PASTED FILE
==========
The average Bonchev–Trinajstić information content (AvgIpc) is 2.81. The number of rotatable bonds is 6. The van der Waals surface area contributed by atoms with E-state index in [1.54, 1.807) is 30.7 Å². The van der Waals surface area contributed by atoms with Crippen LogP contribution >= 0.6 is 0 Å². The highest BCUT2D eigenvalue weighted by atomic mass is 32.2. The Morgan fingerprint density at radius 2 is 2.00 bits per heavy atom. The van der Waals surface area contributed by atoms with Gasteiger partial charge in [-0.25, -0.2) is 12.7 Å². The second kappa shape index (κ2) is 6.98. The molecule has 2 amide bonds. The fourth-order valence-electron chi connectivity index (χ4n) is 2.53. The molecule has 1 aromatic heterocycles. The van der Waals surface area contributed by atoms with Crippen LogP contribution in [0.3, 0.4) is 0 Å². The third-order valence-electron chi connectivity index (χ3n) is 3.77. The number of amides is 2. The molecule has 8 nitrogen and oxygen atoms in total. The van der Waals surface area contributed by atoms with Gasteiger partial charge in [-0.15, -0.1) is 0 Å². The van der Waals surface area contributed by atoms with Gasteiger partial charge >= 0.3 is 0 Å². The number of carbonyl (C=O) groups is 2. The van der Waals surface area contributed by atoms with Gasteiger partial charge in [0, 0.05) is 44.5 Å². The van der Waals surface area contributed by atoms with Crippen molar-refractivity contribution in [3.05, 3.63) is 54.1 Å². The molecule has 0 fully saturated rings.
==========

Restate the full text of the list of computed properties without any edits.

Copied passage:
The average Bonchev–Trinajstić information content (AvgIpc) is 2.81. The number of rotatable bonds is 6. The van der Waals surface area contributed by atoms with E-state index in [1.54, 1.807) is 30.7 Å². The van der Waals surface area contributed by atoms with Crippen LogP contribution >= 0.6 is 0 Å². The highest BCUT2D eigenvalue weighted by atomic mass is 32.2. The Morgan fingerprint density at radius 2 is 2.00 bits per heavy atom. The van der Waals surface area contributed by atoms with Gasteiger partial charge in [-0.25, -0.2) is 12.7 Å². The second kappa shape index (κ2) is 6.98. The molecule has 2 amide bonds. The fourth-order valence-electron chi connectivity index (χ4n) is 2.53. The molecule has 1 aromatic heterocycles. The van der Waals surface area contributed by atoms with Crippen LogP contribution in [0.3, 0.4) is 0 Å². The third-order valence-electron chi connectivity index (χ3n) is 3.77. The number of amides is 2. The molecule has 8 nitrogen and oxygen atoms in total. The van der Waals surface area contributed by atoms with Gasteiger partial charge in [-0.15, -0.1) is 0 Å². The van der Waals surface area contributed by atoms with Gasteiger partial charge >= 0.3 is 0 Å². The number of carbonyl (C=O) groups is 2. The van der Waals surface area contributed by atoms with Gasteiger partial charge in [0, 0.05) is 44.5 Å². The van der Waals surface area contributed by atoms with Crippen molar-refractivity contribution in [3.05, 3.63) is 54.1 Å². The molecule has 0 fully saturated rings.